"Mr. Lancaster has triumphed again. With remarkable speed, he has made himself into one of Montana's most important writers." —The Billings Outpost
"Edward Stanton is back! And he returns in a darkly funny novel that's frequently lyrical and exhibits an uncanny grace. Once again, Craig Lancaster blesses us with a glimpse of universal emotions, and how the turnings of a human heart can be simple and complex at the same time." —Ron Franscell, bestselling author of The Sourtoe Cocktail Club
"It's hard to know who I adore more: Craig Lancaster's character Edward Stanton or Lancaster himself for creating him." —Jessica Park, bestselling author of Flat-Out Love
"Edward Adrift is that rarest of things: a sequel that is actually better than its predecessor. In the case of Craig Lancaster's new book, that's saying a lot because I loved 600 Hours of Edward with all the passionate joy of a botanist discovering a new butterfly. That first novel possessed a distinct voice told by a unique character who immediately endeared himself to the reader. Now, in Edward Adrift, Lancaster deepens our understanding of 42-year-old Edward Stanton, who is plowing through the world in spite of (or perhaps because of) his Asperger's. Edward Adrift is richer, funnier, and even more moving than our first encounter with the man obsessed with time and temperature." —David Abrams, author of Fobbit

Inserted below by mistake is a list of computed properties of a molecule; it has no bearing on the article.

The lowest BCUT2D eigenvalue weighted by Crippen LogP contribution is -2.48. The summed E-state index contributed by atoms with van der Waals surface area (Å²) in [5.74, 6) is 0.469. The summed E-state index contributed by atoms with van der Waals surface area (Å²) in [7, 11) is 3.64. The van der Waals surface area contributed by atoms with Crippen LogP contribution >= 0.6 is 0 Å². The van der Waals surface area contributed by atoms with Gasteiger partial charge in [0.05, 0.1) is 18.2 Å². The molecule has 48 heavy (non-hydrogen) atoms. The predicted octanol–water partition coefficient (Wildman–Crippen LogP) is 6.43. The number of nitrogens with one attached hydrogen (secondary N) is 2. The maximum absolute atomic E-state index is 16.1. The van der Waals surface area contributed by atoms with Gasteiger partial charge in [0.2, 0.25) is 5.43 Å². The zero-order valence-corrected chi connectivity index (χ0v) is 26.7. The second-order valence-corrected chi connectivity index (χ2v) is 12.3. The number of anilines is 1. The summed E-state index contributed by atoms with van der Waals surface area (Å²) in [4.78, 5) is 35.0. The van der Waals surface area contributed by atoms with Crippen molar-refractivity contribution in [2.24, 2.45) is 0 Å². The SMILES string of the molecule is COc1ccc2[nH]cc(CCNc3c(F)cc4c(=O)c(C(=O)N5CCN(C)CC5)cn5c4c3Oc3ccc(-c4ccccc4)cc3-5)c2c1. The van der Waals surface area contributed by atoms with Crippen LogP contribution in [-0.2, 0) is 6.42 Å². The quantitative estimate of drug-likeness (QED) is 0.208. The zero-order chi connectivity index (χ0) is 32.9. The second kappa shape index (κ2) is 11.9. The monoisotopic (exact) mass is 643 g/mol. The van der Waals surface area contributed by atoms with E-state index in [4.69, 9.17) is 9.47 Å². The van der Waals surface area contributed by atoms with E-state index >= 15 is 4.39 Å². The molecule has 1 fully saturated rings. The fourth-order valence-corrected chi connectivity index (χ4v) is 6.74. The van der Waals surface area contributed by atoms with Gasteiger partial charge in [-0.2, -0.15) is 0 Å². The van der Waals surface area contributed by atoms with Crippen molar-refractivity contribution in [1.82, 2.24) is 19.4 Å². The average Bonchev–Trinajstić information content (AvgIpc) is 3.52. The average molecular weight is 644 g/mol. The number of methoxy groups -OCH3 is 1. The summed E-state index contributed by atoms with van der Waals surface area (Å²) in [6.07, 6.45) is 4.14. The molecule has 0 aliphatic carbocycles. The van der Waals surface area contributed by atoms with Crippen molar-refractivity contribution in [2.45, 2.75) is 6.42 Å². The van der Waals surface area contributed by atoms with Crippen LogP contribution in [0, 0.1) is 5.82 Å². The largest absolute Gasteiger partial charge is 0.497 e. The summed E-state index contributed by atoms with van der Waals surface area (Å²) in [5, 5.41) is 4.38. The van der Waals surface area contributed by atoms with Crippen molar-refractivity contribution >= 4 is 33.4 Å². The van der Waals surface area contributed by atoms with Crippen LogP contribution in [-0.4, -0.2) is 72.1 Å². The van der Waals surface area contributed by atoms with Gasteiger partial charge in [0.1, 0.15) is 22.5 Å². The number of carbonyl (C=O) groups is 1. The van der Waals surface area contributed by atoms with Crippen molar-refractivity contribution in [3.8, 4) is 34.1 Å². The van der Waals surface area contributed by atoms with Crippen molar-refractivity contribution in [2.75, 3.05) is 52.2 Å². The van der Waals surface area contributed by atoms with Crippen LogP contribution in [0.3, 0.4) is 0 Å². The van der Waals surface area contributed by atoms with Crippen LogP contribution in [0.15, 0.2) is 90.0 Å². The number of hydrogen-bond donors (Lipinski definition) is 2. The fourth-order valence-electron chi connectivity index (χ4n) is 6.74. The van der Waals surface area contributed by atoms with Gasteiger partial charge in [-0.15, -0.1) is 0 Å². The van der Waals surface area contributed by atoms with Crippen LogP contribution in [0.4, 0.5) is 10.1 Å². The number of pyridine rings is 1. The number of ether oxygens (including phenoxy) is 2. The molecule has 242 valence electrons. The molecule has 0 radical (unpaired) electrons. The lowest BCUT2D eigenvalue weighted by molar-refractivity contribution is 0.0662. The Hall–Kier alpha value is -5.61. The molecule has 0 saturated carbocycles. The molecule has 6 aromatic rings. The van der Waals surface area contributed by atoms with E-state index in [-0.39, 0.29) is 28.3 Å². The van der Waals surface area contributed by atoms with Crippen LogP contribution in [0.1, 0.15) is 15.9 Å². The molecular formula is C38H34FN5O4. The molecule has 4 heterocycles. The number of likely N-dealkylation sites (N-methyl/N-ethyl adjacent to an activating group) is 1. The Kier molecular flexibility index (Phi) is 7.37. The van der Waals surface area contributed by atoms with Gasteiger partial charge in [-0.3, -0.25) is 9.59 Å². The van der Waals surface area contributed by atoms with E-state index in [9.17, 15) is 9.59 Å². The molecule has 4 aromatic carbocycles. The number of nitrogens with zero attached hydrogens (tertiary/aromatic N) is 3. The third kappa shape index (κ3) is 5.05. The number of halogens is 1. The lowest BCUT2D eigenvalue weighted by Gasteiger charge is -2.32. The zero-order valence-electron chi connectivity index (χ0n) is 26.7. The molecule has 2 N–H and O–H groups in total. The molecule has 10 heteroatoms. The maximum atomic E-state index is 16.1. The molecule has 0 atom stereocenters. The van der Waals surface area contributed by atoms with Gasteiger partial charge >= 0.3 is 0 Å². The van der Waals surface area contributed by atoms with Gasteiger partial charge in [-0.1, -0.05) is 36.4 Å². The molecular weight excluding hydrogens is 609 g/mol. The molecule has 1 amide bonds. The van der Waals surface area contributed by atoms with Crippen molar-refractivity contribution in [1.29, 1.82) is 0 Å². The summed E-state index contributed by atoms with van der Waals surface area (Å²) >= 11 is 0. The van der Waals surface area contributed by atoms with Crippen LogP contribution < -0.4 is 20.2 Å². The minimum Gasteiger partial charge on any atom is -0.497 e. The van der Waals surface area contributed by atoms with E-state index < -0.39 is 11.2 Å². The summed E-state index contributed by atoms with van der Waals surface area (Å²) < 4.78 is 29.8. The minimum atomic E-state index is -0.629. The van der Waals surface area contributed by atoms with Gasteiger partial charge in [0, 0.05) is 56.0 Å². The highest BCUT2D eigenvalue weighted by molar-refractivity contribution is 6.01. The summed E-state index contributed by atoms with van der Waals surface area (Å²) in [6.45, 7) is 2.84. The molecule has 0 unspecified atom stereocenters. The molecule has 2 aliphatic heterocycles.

From the Author
When I finished my first novel, 600 Hours of Edward, several years ago, I figured it for a one-off. I'd explored a character, Edward Stanton, and I'd told the story I was compelled to tell. When people asked if I was planning another book about Edward, I'd scoff and say, "No chance."
So. Yeah. Meet Edward Adrift, my third novel and the continuation of Edward's story. Apparently there was a chance after all.
Look, my intentions were good. I think my aversion to second installments can be traced to what happened to one of my favorite childhood movies, Rocky. Yes, it was about a boxer, a palooka of sorts, but it was so much more than that. It was a story of rising above, of finding the best version of ourselves, of not settling. Whether Rocky Balboa won or lost was hardly the point. Then came Rocky II (meh). And III (which I did enjoy). And IV (which I did not). And V (which is best forgotten by everyone). Finally, with Rocky Balboa, the franchise was restored to its original glory, but look at the damage done in between. I didn't want that for Edward.
One thing I didn't count on was how much Edward would be loved by those who read the first book. I heard from these folks by email, at book club gatherings, at library talks. Inevitably, they'd ask: "What's Edward doing now?" It became impossible for me to ignore that question, and once I started thinking about it, the seedlings for a new story began sprouting. In time, I was compelled back to my writing desk by the same impulses that sent me there in the first place.